doctor or pharmacist before taking Utrogestan.
Operations or tests
Tell your doctor if you are going to have surgery. You may need to
stop taking HRT for 4 to 6 weeks before an operation to reduce the
risk of a blood clot. Your doctor will tell you when you can start taking
HRT again.
Taking Utrogestan with food and drink
Do not take Utrogestan with food. See Section 4 ‘How to take
Utrogestan’ for more information on when to take this medicine.
Pregnancy and breast-feeding
• Do not take Utrogestan if you are pregnant or might become
pregnant.
• If you get pregnant while taking this medicine, stop taking it
straight away and tell your doctor.
• Talk to your doctor before taking this medicine if you are
breast-feeding.
Driving and using machines
You may feel sleepy or dizzy while taking Utrogestan. If this happens,
do not drive or use any tools or machines. Taking Utrogestan at
bedtime can reduce these effects.
Important information about some of the ingredients of
Utrogestan
Utrogestan contains peanut oil (arachis oil) and soya lecithin.
Do not take Utrogestan if you are allergic (hypersensitive) to peanuts
or soya.
3. Safety of HRT
As well as benefits, HRT has some risks which you need to consider
when you’re deciding whether to take it, or whether to carry on taking
it.
Risk of developing cancer
Breast cancer
Women who have breast cancer, or have had breast
cancer in the past, should not take HRT.
Taking HRT for 5 years or more slightly increases the risk of breast
cancer. The risk is also slightly increased if you have a later
menopause. The risk for a post-menopausal woman taking HRT for 5
years is about the same as for a woman of the same age who is still
having periods over that time and not taking HRT. The risk for a
woman who is taking oestrogen plus progestogen HRT is higher than
for oestrogen-only HRT. However, oestrogen plus progestogen HRT
is beneficial for the lining of the womb.
For all kinds of HRT, the extra risk of breast cancer goes up the
longer you take it. However, it returns to normal about 5 years after
stopping HRT.
Your risk of breast cancer is also higher if:
• You have a close relative (mother, sister or grandmother) who has
had breast cancer.
• You are seriously overweight.
How likely is breast cancer?
Looking at women aged 50, on average, by the time they reach 70:
• Women not taking HRT: 45 in 1000 would be expected to get
breast cancer.
• Women taking HRT for 5 years: 47 in 1000 would be expected
to get breast cancer. This means an extra 2 cases.
• Women taking HRT for 10 years: 51 in 1000 would be
expected get breast cancer. This means an extra 6 cases.
• Women taking HRT for 15 years: 57 in 1000 would be
expected to get breast cancer. This means an extra 12 cases.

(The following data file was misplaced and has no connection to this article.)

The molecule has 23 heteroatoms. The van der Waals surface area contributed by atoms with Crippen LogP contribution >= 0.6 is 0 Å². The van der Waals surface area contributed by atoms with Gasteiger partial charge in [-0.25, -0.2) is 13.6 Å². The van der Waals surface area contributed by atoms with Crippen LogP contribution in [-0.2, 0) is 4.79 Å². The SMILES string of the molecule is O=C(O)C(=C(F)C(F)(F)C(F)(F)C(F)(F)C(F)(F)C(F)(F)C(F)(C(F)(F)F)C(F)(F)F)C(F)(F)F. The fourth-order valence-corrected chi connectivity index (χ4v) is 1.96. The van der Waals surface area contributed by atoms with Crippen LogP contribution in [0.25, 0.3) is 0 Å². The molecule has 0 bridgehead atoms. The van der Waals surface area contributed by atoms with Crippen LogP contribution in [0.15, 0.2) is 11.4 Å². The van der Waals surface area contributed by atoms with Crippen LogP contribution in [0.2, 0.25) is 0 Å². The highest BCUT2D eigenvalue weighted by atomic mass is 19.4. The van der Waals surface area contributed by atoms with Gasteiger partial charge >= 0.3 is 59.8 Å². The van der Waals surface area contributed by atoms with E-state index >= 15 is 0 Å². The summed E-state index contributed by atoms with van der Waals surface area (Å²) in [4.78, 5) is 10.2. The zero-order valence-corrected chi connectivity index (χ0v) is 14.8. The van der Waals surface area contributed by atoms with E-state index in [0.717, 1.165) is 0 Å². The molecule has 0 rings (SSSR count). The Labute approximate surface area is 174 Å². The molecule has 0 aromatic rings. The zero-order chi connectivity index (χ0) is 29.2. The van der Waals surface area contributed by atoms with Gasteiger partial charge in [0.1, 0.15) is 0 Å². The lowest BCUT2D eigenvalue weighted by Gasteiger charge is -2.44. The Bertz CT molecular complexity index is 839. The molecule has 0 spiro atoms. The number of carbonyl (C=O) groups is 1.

If you notice any changes in your breast, such as:
• Dimpling of the skin.
• Changes in the nipple.
• Any lumps you can see or feel.
Make an appointment to see your doctor as soon as possible.
Heart or circulation
Blood clots
HRT may increase the risk of blood clots in the veins (also called deep
vein thrombosis or DVT), especially during the first year of taking it.
These blood clots are not always serious, but if one travels to the
lungs, it can cause chest pain, breathlessness, collapse or even death.
This is called pulmonary embolism, or PE.
DVT and PE are examples of a condition called venous
thromboembolism, or VTE.
You are more likely to get a blood clot if:
• You are seriously overweight.
• You have had a blood clot before.
• Any of your close family have had blood clots.
• You have any blood clotting problems that need treatment with a
medicine such as warfarin.
• You are off your feet for a long time because of major surgery,
injury or illness.
If any of these apply to you, talk to your doctor to see if you should
take HRT.

5. Possible side effects
Like all medicines, Utrogestan can cause side effects, although not
everybody gets them. The following side effects may happen with this
medicine.
Stop taking Utrogestan and tell your doctor straight away if
you notice any of the following:
• Headaches.
• Problems with your eyes.
• Yellowing of the skin or the whites of your eyes (jaundice).
See a doctor as soon as possible if you notice any of the
following:
• Blood clots in the veins of your legs or pelvis (see Section 3 ‘Safety
of HRT’ above).
• You have any of the problems listed in Section 3 ‘Safety of HRT’
above.
Other side effects include:
• Feeling tired or dizzy.
• Difficulty sleeping
• High temperature.
• Depression.
• Feeling sick or having an upset or bloated stomach.

How likely is a blood clot?
Looking at women in their 50s, on average, over 5 years:
• Women not taking HRT: 3 in 1000 would be expected to get a
blood clot.